Evaluation and Management of Postsurgical Patient With Hirschsprung Disease

Publication Date: March 4, 2023
Last Updated: March 31, 2023

Summary of Recommendations

Overview of assessment of a symptomatic postsurgical patient

  1. Children who experience postoperative problems should have a detailed history to assess for new onset or worsening symptoms with emphasis on identifying postoperative complications.
  2. Thorough physical examination should be performed including growth parameters, abdominal examination, and perineal/rectal examination if possible.
  3. The original pathology should be reviewed by an experienced pathologist to ensure that there is no residual aganglionosis or transition zone pull-through. If the pathology is inadequate or not available, a re-biopsy can be done at the time of rectal exam under anesthesia to ensure normal enteric innervation of the pull-through bowel
  4. Diagnostic imaging, including abdominal X-ray and contrast enema, should be considered in order to evaluate for mechanical or anatomical abnormalities.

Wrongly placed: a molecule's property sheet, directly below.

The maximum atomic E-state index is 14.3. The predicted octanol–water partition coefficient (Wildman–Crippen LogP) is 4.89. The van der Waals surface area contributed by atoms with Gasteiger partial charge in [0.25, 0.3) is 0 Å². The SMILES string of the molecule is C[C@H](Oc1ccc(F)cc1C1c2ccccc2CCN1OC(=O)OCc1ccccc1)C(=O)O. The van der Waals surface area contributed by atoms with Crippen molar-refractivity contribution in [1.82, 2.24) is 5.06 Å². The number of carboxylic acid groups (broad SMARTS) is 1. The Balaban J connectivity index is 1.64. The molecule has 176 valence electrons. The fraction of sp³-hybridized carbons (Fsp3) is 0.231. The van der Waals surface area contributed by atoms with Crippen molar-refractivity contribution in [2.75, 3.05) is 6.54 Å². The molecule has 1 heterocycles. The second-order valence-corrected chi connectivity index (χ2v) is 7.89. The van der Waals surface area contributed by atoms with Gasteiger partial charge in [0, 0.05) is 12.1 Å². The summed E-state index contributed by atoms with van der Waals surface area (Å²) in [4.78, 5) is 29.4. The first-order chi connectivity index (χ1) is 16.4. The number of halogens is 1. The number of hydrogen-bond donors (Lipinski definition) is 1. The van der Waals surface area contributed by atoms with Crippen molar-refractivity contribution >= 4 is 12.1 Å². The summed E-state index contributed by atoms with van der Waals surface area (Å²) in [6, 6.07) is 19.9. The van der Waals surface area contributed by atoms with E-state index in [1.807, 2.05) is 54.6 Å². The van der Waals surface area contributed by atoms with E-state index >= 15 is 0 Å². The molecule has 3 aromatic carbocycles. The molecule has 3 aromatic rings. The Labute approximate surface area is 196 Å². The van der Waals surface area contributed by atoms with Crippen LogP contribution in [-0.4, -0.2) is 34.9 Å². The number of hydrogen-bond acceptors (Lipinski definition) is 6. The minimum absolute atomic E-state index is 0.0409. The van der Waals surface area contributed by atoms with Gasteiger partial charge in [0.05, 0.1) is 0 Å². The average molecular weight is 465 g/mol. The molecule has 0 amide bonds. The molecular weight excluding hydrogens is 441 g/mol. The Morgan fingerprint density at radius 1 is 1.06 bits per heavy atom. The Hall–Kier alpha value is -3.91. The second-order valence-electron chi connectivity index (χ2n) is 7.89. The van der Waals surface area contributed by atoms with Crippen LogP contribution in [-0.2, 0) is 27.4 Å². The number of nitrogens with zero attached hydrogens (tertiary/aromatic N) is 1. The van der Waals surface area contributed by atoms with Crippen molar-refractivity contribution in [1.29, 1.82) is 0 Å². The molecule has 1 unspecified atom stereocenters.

5. Rectal exam under anesthesia should be performed by an experienced surgeon to assess for mechanical causes for obstruction and to evaluate the integrity of the anorectum.
  6. Once the anatomic and pathologic evaluation has been completed and is negative, then a functional assessment of the anorectum and colon should be considered at a designated Neurogastroenterology & Motility Center.
  7. Anorectal Manometry (ARM) is used to evaluate the voluntary (sensation, squeeze, and ability to bear down) and the involuntary (resting anal pressure and the presence and characteristics of the recto-anal inhibitory reflex) properties of the anorectum (23). Some children may have elevated intra-anal pressures and benefit from botulinum toxin injection into the anal sphincter. Others may have abnormal (deficient) intra-anal pressures or squeeze pressures indicative of damage to the anal sphincter complex.
  8. Colonic manometry (CM) is used to evaluate the neuromuscular integrity of the colon and for planning medical and surgical management (23–26). CM by a neurogastroenterology and motility expert should be considered in patients who continue to have symptoms refractory to treatment in whom all anatomic and pathologic causes for obstruction have been ruled out.



Evaluation and Management of Postsurgical Patients with Hirschsprung Disease

Authoring Organization